This is most frustrating since, given today’s technology, providing access to source materials is as easy as creating a hyperlink and reserving a little space on a server. Shifting more and more content away from dead-tree vehicles to online platforms was a great move, but that was just the first step. The MSM needs to produce content in a manner more suitable to the new medium — i.e. provide hyperlinks, source material, and continuously updated content. It’s really not that hard, but for some reason the industry just isn’t catching on.This is true. It doesn't make sense. Rarely do news organizations - from CNN to the NYTimes to FoxNews to the Wall Street Journal - bother to simply link to the documents they're quoting from, to the pages they're citing, etc. They give canned representations of a few soundbites from hundreds of pages of documents and present them however they'd like - usually selecting a few choice lines that are strongly worded in each direction and implying that this was the general theme of whatever it is they're referring to. How - in 2007 - is that considered responsible journalism?
Blogs obviously link all the time. Large news companies do not. I wonder what it will take to pressure those in the MSM to start linking to the raw data; perhaps smaller news sources and weeklies, etc. doing it will finally push it over the edge. It needs to start somewhere, the question is if the blogosphere is enough to do it. I'm not sure the blogosphere can yet take on the MSM on this, but if pits parts of the MSM against itself, that might work.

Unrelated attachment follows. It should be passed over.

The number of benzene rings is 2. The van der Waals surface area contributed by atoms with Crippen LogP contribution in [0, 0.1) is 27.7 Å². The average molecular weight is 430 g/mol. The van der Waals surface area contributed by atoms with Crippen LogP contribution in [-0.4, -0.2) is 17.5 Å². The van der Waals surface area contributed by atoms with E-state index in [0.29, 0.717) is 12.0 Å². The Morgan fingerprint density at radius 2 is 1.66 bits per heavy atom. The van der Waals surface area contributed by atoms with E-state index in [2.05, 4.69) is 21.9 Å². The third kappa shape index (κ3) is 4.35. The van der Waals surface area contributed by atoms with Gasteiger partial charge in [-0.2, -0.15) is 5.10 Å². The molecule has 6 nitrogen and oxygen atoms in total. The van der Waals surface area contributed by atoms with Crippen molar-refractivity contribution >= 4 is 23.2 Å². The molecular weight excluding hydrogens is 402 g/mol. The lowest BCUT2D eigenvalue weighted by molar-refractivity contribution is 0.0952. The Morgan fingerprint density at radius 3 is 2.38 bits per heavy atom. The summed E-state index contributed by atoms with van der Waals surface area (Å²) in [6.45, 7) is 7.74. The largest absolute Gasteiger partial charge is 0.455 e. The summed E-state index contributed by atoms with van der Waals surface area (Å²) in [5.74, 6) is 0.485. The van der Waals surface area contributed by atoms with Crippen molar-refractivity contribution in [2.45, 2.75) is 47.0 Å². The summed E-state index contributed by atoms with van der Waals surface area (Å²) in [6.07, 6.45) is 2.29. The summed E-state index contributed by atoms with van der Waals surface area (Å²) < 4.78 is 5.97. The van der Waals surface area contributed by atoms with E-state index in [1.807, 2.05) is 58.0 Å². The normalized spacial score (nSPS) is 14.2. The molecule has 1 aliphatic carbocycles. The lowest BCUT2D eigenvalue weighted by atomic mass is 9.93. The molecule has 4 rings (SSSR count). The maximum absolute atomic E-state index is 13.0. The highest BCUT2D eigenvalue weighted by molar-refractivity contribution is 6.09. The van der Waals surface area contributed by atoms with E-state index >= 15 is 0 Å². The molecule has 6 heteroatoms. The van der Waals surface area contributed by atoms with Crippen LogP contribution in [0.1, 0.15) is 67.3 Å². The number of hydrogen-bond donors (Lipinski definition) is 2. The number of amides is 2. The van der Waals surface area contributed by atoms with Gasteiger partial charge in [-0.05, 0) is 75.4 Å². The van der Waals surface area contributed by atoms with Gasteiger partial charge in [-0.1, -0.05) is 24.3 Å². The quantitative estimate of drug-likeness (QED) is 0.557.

As an aside, those of us in the Jewish community should, I think, push for the same from our own media. A perfect example was last week's interesting piece on sexual abuse statistics within the Orthodox community in the Jewish Week... which didn't link to the study it was discussing. Assuming it was online somewhere (it may not have been), why not link to it? Let people see the rest of the numbers, the basis of the findings, the methods of research... etc.
To some extent, I don't expect this as of yet from smaller publications; it likely hasn't even been suggested. But larger publications, certainly when we're discussing the mainstream media of the United States? This should be basic.
Of course there is one other possibility, as Glenn Reynolds noted, as to why they wouldn't want this:
Because then people could make up their own minds.Sad, but all too possibly true.